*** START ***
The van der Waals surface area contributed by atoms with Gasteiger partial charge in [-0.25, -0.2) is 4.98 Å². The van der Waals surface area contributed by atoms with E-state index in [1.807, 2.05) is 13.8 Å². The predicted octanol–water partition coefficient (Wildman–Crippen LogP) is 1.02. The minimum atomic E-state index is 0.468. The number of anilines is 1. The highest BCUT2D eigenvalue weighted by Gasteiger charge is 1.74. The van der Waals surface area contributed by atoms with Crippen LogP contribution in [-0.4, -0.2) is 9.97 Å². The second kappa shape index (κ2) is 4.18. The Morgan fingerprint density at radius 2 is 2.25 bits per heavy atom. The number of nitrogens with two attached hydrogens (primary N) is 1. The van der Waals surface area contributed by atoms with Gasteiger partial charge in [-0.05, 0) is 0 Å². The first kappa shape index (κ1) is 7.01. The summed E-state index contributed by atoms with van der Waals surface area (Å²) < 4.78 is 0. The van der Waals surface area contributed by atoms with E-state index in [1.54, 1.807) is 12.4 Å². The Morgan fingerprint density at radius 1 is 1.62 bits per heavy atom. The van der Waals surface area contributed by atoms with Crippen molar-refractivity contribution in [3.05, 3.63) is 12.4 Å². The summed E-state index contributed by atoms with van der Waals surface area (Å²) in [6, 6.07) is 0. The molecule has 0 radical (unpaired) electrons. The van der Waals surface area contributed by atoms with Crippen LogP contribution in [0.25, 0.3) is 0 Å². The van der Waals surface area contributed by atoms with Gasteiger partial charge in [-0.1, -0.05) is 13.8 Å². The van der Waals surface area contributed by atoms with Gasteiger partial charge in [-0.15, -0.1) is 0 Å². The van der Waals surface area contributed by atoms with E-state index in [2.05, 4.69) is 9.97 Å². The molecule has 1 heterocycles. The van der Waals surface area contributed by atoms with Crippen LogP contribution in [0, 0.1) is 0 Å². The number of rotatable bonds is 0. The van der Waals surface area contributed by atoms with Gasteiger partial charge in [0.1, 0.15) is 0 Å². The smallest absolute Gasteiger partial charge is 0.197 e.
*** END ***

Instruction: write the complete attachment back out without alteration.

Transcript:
The van der Waals surface area contributed by atoms with Gasteiger partial charge in [-0.25, -0.2) is 4.98 Å². The van der Waals surface area contributed by atoms with E-state index in [1.807, 2.05) is 13.8 Å². The predicted octanol–water partition coefficient (Wildman–Crippen LogP) is 1.02. The minimum atomic E-state index is 0.468. The number of anilines is 1. The highest BCUT2D eigenvalue weighted by Gasteiger charge is 1.74. The van der Waals surface area contributed by atoms with Crippen LogP contribution in [-0.4, -0.2) is 9.97 Å². The second kappa shape index (κ2) is 4.18. The Morgan fingerprint density at radius 2 is 2.25 bits per heavy atom. The number of nitrogens with two attached hydrogens (primary N) is 1. The van der Waals surface area contributed by atoms with Gasteiger partial charge in [-0.05, 0) is 0 Å². The first kappa shape index (κ1) is 7.01. The summed E-state index contributed by atoms with van der Waals surface area (Å²) < 4.78 is 0. The van der Waals surface area contributed by atoms with E-state index in [1.54, 1.807) is 12.4 Å². The Morgan fingerprint density at radius 1 is 1.62 bits per heavy atom. The van der Waals surface area contributed by atoms with Crippen molar-refractivity contribution in [3.05, 3.63) is 12.4 Å². The summed E-state index contributed by atoms with van der Waals surface area (Å²) in [6, 6.07) is 0. The molecule has 0 radical (unpaired) electrons. The van der Waals surface area contributed by atoms with Crippen LogP contribution in [0.25, 0.3) is 0 Å². The van der Waals surface area contributed by atoms with Gasteiger partial charge in [-0.1, -0.05) is 13.8 Å². The van der Waals surface area contributed by atoms with Gasteiger partial charge in [-0.15, -0.1) is 0 Å². The van der Waals surface area contributed by atoms with E-state index in [2.05, 4.69) is 9.97 Å². The molecule has 1 heterocycles. The van der Waals surface area contributed by atoms with Crippen LogP contribution in [0, 0.1) is 0 Å². The number of rotatable bonds is 0. The van der Waals surface area contributed by atoms with Gasteiger partial charge in [0.1, 0.15) is 0 Å². The smallest absolute Gasteiger partial charge is 0.197 e.